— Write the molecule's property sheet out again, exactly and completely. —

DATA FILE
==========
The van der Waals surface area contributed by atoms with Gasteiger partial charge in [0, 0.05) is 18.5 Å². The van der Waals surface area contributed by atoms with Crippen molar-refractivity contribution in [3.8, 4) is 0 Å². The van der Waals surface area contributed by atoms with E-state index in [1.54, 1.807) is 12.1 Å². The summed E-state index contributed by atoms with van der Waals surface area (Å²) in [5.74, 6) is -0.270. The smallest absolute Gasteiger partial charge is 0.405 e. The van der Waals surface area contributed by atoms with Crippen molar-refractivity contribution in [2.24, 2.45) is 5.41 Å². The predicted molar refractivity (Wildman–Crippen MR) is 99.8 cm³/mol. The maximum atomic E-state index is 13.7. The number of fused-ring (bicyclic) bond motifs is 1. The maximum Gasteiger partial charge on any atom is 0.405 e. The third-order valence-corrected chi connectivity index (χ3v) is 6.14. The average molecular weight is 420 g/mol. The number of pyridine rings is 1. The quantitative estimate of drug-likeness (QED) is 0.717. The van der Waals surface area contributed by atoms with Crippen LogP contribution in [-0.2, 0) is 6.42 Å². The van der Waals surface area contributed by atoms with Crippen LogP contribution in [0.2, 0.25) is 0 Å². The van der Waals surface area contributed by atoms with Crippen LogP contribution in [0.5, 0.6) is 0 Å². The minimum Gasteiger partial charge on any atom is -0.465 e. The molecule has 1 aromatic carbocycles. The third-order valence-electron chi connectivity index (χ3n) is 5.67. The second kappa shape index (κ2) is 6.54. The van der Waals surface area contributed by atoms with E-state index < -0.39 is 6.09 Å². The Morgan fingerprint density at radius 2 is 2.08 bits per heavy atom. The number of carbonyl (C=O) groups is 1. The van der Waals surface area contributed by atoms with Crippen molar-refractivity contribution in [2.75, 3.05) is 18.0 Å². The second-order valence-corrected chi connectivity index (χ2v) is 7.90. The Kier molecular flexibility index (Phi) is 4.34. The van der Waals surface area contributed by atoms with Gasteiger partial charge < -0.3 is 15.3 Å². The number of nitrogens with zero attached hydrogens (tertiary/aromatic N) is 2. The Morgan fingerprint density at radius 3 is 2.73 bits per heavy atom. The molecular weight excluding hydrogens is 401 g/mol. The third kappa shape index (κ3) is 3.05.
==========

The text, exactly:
The van der Waals surface area contributed by atoms with Gasteiger partial charge in [0, 0.05) is 18.5 Å². The van der Waals surface area contributed by atoms with Crippen molar-refractivity contribution in [3.8, 4) is 0 Å². The van der Waals surface area contributed by atoms with E-state index in [1.54, 1.807) is 12.1 Å². The summed E-state index contributed by atoms with van der Waals surface area (Å²) in [5.74, 6) is -0.270. The smallest absolute Gasteiger partial charge is 0.405 e. The van der Waals surface area contributed by atoms with Crippen molar-refractivity contribution in [2.24, 2.45) is 5.41 Å². The predicted molar refractivity (Wildman–Crippen MR) is 99.8 cm³/mol. The maximum atomic E-state index is 13.7. The number of fused-ring (bicyclic) bond motifs is 1. The maximum Gasteiger partial charge on any atom is 0.405 e. The third-order valence-corrected chi connectivity index (χ3v) is 6.14. The average molecular weight is 420 g/mol. The number of pyridine rings is 1. The quantitative estimate of drug-likeness (QED) is 0.717. The van der Waals surface area contributed by atoms with Crippen LogP contribution in [-0.2, 0) is 6.42 Å². The van der Waals surface area contributed by atoms with Crippen LogP contribution in [0.2, 0.25) is 0 Å². The van der Waals surface area contributed by atoms with Crippen LogP contribution in [0.5, 0.6) is 0 Å². The minimum Gasteiger partial charge on any atom is -0.465 e. The molecule has 1 aromatic carbocycles. The third-order valence-electron chi connectivity index (χ3n) is 5.67. The second kappa shape index (κ2) is 6.54. The van der Waals surface area contributed by atoms with E-state index < -0.39 is 6.09 Å². The Morgan fingerprint density at radius 2 is 2.08 bits per heavy atom. The number of carbonyl (C=O) groups is 1. The van der Waals surface area contributed by atoms with Crippen molar-refractivity contribution in [2.75, 3.05) is 18.0 Å². The second-order valence-corrected chi connectivity index (χ2v) is 7.90. The Kier molecular flexibility index (Phi) is 4.34. The van der Waals surface area contributed by atoms with Gasteiger partial charge < -0.3 is 15.3 Å². The number of nitrogens with zero attached hydrogens (tertiary/aromatic N) is 2. The Morgan fingerprint density at radius 3 is 2.73 bits per heavy atom. The molecular weight excluding hydrogens is 401 g/mol. The third kappa shape index (κ3) is 3.05.